Guns N’ Roses: Coachella can’t quite conjure Sunset Strip glory years

Guns N' Roses' Axl Rose onstage at the Coachella Valley Music and Arts Festival.

Guns N’ Roses’ Axl Rose onstage at the Coachella Valley Music and Arts Festival.

(Brian van der Brug / Los Angeles Times)

The first indication that the Guns N’ Roses playing Coachella was not your parents’ Guns N’ Roses was when singer Axl Rose, guitarist Slash and bassist Duff McKagan started their headlining set on time.

The second set of clues? No, it wasn’t that Rose performed the entire show sitting down or that AC/DC’s Angus Young stormed the stage at one point. It was, when in all sincerity, Rose referred to the audience and evening as “lovely.”



The no-shows, temper tantrums, audience provocation and clear disdain for one another that contributed to Guns N’ Roses’ reputation as one of the last dangerous rock groups were absent Saturday night as the L.A. band’s three original members plowed through a two-hour-plus set on Coachella’s main stage.

With little to no interaction between sworn enemies Rose and Slash, they performed most of the hits (“Paradise City,” “Welcome to the Jungle,” “Sweet Child O’ Mine”) and many of the misses (anything from “Chinese Democracy”) with a determined, jaw-clenching patience that has no place in the dysfunctional lore of Guns N’ Roses.

But the relatively young audience was willing to go anywhere with GNR for a piece of ‘80s rock nostalgia, and it was that suspension of disbelief, coupled with Slash’s talent for making songs you’ve heard a billion times feel vital again, that carried the night.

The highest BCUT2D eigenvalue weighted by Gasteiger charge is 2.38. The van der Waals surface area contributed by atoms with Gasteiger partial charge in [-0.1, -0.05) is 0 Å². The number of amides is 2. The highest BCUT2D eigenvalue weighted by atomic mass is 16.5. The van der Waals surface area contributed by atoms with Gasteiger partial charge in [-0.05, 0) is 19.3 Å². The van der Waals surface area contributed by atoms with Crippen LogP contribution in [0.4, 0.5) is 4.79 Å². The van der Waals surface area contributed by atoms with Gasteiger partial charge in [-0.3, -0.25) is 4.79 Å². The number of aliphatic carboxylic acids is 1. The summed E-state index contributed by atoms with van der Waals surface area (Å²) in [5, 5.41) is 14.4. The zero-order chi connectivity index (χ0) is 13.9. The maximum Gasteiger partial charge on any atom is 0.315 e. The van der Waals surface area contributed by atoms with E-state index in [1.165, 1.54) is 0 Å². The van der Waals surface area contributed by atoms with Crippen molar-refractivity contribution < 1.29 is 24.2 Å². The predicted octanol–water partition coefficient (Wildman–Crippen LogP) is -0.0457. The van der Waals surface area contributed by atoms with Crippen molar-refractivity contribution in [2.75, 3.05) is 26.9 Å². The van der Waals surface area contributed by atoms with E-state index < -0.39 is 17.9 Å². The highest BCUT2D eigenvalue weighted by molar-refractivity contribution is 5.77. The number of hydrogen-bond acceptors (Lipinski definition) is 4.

The band (which included several additional players including keyboardist Dizzy Reed) kicked off with “It’s So Easy” and “Mr. Brownstone” — songs from an era when punk rock collided with metal on the Sunset Strip — sending the most distinctive hard-rock riffs in Coachella memory across a field now mostly devoted to electronic dance music.

A stationary Rose kept up in the beginning of the set, delivering the acerbic, high-pitched battle cry now associated with a time when hair was big and pants were leather.

He soon struggled, however, to hit those high notes from his elevated “throne,” which was really a chair adorned by a halo of guitar necks. The gift from Foo Fighter Dave Grohl resembled the seat from “Game of Thrones,” which seemed fitting for a man with at least half as much drama in his life as the Westeros crowd.


In pure Rose fashion, he’d messed things up for Guns N’ Roses weeks before Coachella by breaking his foot at a secret Troubadour club gig meant to kick off their “Not in This Lifetime” reunion tour.

But without the trademark slithery, serpentine dance and frenetic stage pacing at Coachella, Rose had to rely on his voice, which isn’t the kindest way for rock’s last megastar, at 54, to reenter the atmosphere.

The singer did rise to the occasion when AC/DC’s Young made his surprise guest appearance, skipping onto the stage in a schoolboy uniform for the Axl-fronted rendition of “Whole Lotta Rosie.”

The guest appearance served as a run-through for their upcoming collaboration: It was announced hours earlier that Rose would be joining the Australian band on its “Rock or Bust” tour, taking the place of Brian Johnson, who’s retiring because of hearing issues.

But when Rose switched back again to singing with Guns N’ Roses (“Paradise City,” “Knocking on Heaven’s Door”), the little light that was left in his eyes seemed to dim, despite his showmanship effort in the form of changing headgear — a worn fedora, a wilted cowboy hat, and yes, The Bandana.


The set wasn’t a disaster à la Stone Roses, which headlined a few years before, or the predictable blast only a precision touring machine like AC/DC can pull off (it carried the main stage last year).

It was instead a valiant effort to achieve the impossible: relive a breakthrough moment when this mess of a band made one of the best rock albums ever. But some things are best left broken, and Guns N’ Roses is one of them.


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